Finding information on general and specific questions about America’s early transportation industry can be difficult. While our archives contain information on many of the more significant western vehicle makers, many gaps on individual firms still exist. With tens of thousands of companies spanning the better part of two centuries, the industry was enormous and vital records often have not survived.
1) What factors determine the value of a vintage wagon?
Like most any antique vehicle, values of wagons and western vehicles can vary greatly depending on vehicle type, condition, quality of craftsmanship, scarcity, degree of originality, and brand desirability.
2) Is it possible to identify a wagon that has lost all of its paint?
Correctly identifying a wagon with no discernable markings can be very difficult and often impossible. However, close scrutiny of construction styles and individual parts can sometimes lend important clues to the maker.
3) I can't find any markings on my wagon, but the brake is marked with a name. Is that the maker of my vehicle?
Most likely, the name on the brake ratchet is that of the brake manufacturer only. Most wagon makers purchased the brake hardware from independent makers and then installed them on their wagons.
4) I have a wagon gear in which all four wheels are the same size. Is that an original feature?
Generally, the rear wheels of wagon gears were always larger than the front. However, some--such as log and lumber gears--did utilize same size wheels on each axle.
5) Are wagon wheels interchangeable between different wagons?
The skein or metal thimble that the wheel hub fits onto is of a specific size. Generally, the larger the size the more weight the wagon can carry. Wheels are only interchangeable if the hub boxing is the same size as the skeins.
6) Is it possible to determine the age of my horse drawn vehicle?
Without a documented history of ownership, a vehicle's age can be very hard to pinpoint. However, since manufacturers changed hardware, paint styles, and other features from time to time, it is possible that patient research can help narrow down the time period.
7) I have a wagon with hex (six-sided) nuts used in a few places. They look original, but my buddy says that only square nuts were used on early wagons. What does your research show?
While square nuts were used heavily, hex nuts were also promoted in Wagon & Carriage Hardware Catalogs at least as early as the 1870's. Careful inspection by experienced consultants can help determine a vehicle's orginality.
8) I have an Army Escort Wagon. Each of the metal wheel hubs has a different maker stamped into it. Is that normal?
The U.S. Army purchased vehicles from a number of approved contractors. Part of the government specifications included the need for interchangeable parts. Combined with the fact that vehicles were often shipped from the manufacturer in a disassembled or "knocked down" form and reassembled later, it was inevitable that wheels from multiple makers could be found on a single wagon.
9) My wagon has the name of a hardware store on the side. Is that the local maker?
Hardware stores were among the early retail outlets for wagon makers. The modern automotive industry has taken numerous cues from the early wagon and carriage makers. As a result... today, you can still find the name of the vehicle retailer on the automobile.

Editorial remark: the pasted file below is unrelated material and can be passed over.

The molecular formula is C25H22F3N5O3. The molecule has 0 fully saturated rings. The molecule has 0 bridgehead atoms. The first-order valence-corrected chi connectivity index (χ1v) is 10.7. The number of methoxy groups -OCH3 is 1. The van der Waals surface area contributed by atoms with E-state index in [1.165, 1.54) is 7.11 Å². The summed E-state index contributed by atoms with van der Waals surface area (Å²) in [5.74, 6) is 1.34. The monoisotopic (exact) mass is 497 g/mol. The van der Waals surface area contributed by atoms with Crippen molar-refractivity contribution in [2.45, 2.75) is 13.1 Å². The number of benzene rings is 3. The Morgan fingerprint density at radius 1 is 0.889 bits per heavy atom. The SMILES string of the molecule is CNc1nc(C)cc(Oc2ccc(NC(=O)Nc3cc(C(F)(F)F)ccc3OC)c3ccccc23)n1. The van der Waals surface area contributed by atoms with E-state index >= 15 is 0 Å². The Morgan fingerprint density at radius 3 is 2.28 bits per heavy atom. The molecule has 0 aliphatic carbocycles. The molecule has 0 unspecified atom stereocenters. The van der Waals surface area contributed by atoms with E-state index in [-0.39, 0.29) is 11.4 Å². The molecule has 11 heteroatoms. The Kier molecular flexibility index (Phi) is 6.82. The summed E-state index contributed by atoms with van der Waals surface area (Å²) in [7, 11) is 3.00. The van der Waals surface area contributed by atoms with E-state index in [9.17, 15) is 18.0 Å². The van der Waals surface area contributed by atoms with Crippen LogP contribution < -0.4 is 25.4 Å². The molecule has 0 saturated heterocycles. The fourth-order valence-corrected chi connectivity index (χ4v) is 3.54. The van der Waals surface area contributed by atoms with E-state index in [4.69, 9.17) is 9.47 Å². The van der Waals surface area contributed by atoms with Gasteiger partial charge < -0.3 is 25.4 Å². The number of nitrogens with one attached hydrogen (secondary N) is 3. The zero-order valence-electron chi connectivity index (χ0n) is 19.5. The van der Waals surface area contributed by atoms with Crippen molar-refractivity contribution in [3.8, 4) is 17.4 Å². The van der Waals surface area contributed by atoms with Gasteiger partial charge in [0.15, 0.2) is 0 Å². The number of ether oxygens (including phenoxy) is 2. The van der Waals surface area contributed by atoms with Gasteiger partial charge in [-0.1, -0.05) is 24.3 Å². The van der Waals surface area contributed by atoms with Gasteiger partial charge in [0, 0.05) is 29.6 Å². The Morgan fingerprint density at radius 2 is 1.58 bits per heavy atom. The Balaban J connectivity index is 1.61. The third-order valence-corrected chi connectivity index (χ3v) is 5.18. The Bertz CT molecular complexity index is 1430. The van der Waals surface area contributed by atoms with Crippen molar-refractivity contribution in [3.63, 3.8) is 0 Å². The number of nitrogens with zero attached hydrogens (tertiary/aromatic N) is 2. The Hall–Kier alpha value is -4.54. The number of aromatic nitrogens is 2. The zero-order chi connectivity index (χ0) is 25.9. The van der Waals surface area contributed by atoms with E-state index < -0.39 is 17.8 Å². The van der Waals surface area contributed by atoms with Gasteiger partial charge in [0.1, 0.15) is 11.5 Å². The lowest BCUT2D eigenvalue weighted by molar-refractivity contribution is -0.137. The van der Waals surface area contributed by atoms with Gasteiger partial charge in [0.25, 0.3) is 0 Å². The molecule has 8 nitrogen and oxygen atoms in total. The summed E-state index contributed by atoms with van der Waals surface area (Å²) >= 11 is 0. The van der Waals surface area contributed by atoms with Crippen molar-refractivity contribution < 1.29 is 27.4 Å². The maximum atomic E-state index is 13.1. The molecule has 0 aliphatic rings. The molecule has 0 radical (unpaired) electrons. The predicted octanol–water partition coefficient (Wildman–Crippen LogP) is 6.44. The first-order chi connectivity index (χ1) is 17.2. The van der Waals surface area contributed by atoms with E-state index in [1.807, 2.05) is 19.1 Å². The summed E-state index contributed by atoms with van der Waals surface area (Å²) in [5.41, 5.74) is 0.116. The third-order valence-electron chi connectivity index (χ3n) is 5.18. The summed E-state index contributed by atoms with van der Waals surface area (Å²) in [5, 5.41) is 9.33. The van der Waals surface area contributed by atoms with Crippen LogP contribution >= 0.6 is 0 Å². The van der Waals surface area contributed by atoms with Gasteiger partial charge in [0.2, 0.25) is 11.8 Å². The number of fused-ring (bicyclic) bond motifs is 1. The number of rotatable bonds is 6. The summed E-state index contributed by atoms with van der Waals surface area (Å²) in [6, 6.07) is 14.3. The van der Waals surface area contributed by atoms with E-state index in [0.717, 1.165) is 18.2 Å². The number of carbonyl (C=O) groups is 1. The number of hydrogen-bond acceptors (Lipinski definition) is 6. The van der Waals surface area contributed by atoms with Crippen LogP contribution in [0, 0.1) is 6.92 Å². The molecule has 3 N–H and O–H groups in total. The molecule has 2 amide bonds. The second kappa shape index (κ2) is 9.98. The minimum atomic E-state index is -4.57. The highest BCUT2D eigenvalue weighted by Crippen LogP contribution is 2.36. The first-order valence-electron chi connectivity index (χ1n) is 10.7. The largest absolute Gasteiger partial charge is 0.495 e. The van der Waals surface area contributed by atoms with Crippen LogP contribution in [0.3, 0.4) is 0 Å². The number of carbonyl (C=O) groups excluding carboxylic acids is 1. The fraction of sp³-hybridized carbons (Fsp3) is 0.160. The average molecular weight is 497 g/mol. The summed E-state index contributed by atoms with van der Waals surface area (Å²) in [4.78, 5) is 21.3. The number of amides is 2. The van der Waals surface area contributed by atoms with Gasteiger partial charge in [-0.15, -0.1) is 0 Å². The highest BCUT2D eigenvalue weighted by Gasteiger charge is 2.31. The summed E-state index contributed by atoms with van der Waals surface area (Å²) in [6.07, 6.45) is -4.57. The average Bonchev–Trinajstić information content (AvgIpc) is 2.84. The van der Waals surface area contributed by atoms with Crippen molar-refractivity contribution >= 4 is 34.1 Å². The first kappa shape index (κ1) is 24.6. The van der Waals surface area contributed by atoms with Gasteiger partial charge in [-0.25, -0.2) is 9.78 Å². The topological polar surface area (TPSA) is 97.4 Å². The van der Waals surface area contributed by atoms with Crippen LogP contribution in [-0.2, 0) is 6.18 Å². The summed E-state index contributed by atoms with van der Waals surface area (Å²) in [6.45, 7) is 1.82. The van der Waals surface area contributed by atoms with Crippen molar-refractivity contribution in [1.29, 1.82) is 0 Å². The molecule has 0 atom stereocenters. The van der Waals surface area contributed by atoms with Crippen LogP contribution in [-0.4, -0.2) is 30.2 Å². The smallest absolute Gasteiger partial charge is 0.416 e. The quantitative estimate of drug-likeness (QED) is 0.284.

10) If I re-paint my wagon, will it devalue it?
To paint or not to paint... it's a difficult question and the answer is often hard to give without a first hand inspection of the vehicle. First rate restorations by qualified experts can often be beneficial on some vehicles, but most collectors and vehicle enthusiasts will concur that the practice of taking a brush to a rig should be approached with great caution. Many vehicles have been irreparably harmed by well meaning individuals wanting to "spruce up" a family heirloom.
11) My old wagon is missing a few parts. I would like to find original matching pieces to put back on it. Can you help me?
It is possible that we may be able to help you directly or point you to another source.
12) My buddy has a wagon of the same brand as mine, but it's built differently and has a different paint pattern. Did manufacturers do that?
Manufacturers had numerous styles of wagons that were suited to different regions of the country as well as different end-user purposes. Combined with the practice of continually upgrading construction styles and paint/striping patterns, vehicles from the same manufacturer can very easily look different.
13) My wagon doesn't have brakes. Is that normal?
Vintage wagons were made with and without brakes, depending on the region and purpose for which it was used.
14) Why doesn't my wagon have a footboard or folding endgate like I've seen on other wagons?
Footboards, folding endgates, brakes, spring seats, feed boxes, and other items were often considered "options" and not included on every wagon.
15) I've heard that linseed oil is a good preservative for vintage wagons. Should I apply it to mine?
Changing any part of a potentially collectable vehicle can damage resale values. Qualified experts should be consulted before applying any materials to a vintage vehicle.
16) How can I best care for my vintage western vehicle?
Light, humidity, dirt/dust, and even oils from hands touching the vehicle can be harmful. The Carriage Association of America can help with many specifics. There are also several books with specific information on this subject.
17) Can I obtain more information from the Wheels That Won The West® archives about my vehicle?
Inquiries are welcome and there is a fee for research. However, due to a shortage of staffing, the "Wheels" archives are currently available on a very limited basis. It may be difficult to uncover information for every request. We are working to open our files to more requests.